As far as passing a student for shodan w/o retesting goes. . .well, of course, it's the instructor's decision, but personally I think I'd feel bad about it if I was promoted in this way. I mean, your shodan test is a milestone you look forward to for a long time . I can imagine circumstances in which a person's health might warrant this, but if it's a problem that would not take more than a year to recover from, waiting might be preferable, and more satisfying in the end.
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Old 02-11-2006, 05:42 AM   #33
Mark Freeman
Dojo: Dartington
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Re: there is no room for a pass into shodan

Quote:
Justin MacEachern wrote:
When i become a teacher. if you cannot perform ukemi diecently by 2nd kyu you simply will not pass. I dont care if your technique is better then mine, you just wont pass.
What about physical limitations? disability?
If my technique was better than yours, and I cannot (for instance)forward roll, for some limiting reason, you are going to hold my progress back, I will not be able to practice at the next level?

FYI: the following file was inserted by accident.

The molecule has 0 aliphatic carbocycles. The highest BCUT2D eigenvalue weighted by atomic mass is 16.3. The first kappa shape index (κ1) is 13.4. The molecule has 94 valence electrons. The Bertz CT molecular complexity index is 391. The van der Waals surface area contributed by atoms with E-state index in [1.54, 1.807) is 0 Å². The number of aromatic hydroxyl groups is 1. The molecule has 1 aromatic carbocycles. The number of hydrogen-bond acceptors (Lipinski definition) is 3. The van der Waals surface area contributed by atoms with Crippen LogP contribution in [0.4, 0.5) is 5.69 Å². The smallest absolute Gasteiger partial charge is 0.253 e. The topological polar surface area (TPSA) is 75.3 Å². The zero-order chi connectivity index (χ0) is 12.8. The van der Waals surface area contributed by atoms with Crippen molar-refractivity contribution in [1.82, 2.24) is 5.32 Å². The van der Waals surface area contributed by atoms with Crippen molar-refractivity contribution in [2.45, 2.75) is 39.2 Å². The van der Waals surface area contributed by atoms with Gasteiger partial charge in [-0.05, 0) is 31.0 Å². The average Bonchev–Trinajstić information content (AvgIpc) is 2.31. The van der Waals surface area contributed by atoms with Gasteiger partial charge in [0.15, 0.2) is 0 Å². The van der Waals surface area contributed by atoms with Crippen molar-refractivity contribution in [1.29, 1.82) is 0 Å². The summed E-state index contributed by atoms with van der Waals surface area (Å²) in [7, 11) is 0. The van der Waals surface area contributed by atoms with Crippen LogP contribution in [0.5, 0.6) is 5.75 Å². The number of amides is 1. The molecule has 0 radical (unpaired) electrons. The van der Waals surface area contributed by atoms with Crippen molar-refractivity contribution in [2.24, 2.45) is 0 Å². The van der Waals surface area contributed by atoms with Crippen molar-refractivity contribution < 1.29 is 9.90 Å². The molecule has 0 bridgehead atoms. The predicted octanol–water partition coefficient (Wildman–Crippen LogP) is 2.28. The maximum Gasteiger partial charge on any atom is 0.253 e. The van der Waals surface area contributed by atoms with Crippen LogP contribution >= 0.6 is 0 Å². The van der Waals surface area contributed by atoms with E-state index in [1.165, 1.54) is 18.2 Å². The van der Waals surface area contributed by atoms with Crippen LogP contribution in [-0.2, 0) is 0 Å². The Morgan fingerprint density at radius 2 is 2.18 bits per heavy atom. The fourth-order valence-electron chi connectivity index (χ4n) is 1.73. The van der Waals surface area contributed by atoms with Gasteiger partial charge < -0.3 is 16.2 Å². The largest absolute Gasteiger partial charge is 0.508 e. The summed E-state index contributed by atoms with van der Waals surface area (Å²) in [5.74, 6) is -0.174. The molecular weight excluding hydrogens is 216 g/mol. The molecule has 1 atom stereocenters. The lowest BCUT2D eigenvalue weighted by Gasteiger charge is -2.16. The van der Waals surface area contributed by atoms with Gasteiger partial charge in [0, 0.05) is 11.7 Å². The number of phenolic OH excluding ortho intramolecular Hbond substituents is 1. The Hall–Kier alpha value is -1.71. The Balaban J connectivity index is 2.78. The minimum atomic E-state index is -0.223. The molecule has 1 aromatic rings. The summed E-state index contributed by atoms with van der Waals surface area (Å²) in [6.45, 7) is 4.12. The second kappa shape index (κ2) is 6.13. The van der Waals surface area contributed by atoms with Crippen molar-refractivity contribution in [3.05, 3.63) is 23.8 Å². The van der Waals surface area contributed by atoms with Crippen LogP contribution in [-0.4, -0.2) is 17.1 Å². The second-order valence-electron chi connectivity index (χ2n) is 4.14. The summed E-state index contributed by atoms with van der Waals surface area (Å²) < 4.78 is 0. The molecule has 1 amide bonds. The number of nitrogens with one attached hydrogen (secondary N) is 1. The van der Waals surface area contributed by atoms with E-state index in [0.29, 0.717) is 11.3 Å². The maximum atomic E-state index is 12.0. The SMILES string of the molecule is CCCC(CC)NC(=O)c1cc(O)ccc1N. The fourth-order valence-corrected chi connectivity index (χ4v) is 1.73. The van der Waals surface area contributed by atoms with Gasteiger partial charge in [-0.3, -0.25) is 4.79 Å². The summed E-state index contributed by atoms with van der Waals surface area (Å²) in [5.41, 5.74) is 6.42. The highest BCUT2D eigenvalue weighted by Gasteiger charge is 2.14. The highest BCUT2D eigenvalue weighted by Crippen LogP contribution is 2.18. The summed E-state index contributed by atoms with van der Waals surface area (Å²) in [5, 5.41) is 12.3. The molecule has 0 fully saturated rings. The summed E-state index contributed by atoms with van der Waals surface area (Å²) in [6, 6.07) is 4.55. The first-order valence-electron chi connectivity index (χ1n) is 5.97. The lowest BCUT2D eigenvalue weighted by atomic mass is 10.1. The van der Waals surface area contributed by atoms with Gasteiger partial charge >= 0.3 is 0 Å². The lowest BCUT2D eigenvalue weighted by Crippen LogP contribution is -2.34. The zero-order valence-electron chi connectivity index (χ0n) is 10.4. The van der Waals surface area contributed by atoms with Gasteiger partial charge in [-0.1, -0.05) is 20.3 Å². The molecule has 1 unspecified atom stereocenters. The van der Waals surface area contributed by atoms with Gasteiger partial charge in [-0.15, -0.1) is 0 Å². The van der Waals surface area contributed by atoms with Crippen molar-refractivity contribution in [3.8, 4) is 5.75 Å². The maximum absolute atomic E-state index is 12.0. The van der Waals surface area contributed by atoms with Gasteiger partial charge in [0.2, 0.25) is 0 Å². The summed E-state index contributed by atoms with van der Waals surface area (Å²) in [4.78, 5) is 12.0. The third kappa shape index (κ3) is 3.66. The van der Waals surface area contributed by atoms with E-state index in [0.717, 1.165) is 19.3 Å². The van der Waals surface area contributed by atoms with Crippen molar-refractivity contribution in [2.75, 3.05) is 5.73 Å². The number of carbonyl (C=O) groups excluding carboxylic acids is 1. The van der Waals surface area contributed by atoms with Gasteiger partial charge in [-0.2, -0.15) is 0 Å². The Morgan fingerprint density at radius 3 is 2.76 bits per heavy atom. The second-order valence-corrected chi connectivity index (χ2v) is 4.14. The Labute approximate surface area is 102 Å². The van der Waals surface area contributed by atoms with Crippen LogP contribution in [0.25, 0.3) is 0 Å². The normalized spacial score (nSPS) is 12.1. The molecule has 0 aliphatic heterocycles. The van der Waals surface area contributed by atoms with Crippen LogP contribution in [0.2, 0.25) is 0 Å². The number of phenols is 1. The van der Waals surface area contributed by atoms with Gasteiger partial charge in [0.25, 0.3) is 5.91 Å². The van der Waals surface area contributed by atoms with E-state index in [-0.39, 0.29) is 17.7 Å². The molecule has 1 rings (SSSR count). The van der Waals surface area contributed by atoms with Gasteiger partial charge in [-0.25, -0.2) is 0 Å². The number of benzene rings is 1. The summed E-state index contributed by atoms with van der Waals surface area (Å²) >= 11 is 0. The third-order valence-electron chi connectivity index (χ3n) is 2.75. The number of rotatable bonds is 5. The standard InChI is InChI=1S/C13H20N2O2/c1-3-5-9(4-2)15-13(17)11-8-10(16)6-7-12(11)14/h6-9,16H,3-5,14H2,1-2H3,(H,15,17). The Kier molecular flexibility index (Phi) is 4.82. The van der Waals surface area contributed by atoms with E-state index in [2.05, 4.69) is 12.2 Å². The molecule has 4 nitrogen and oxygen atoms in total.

I would probably take my superior technique and practice elsewhere, thanks!

It's easy to see things in terms of black and white, but I'm sure that when you eventually do become a teacher / grading officer, I'm sure you will start to see many more subtle shades of grey.

regards
Mark

Success is having what you want. Happiness is wanting what you have.
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Old 02-11-2006, 06:43 AM   #34
kironin
 
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Re: there is no room for a pass into shodan

Quote:
Justin MacEachern wrote:
I started this thread because it realy bugs me to see people handed things. I had a test where i did not feel the instructor correctly tested me and didnt feel like i deserved the kyu. i had to go esle where to get the satisfaction i needed.
Then it should really bug you that all the senior most shihan never took any test. Their promotion was "just handed" to them. Your last two sentences indicate a real lack of understanding about testing. It's not about stroking your ego.

The better an instructor knows you and has worked with you the less he or she needs to see you do any formal kind of demonstration. The quality of practice preceeding and after a test is far more important than any test.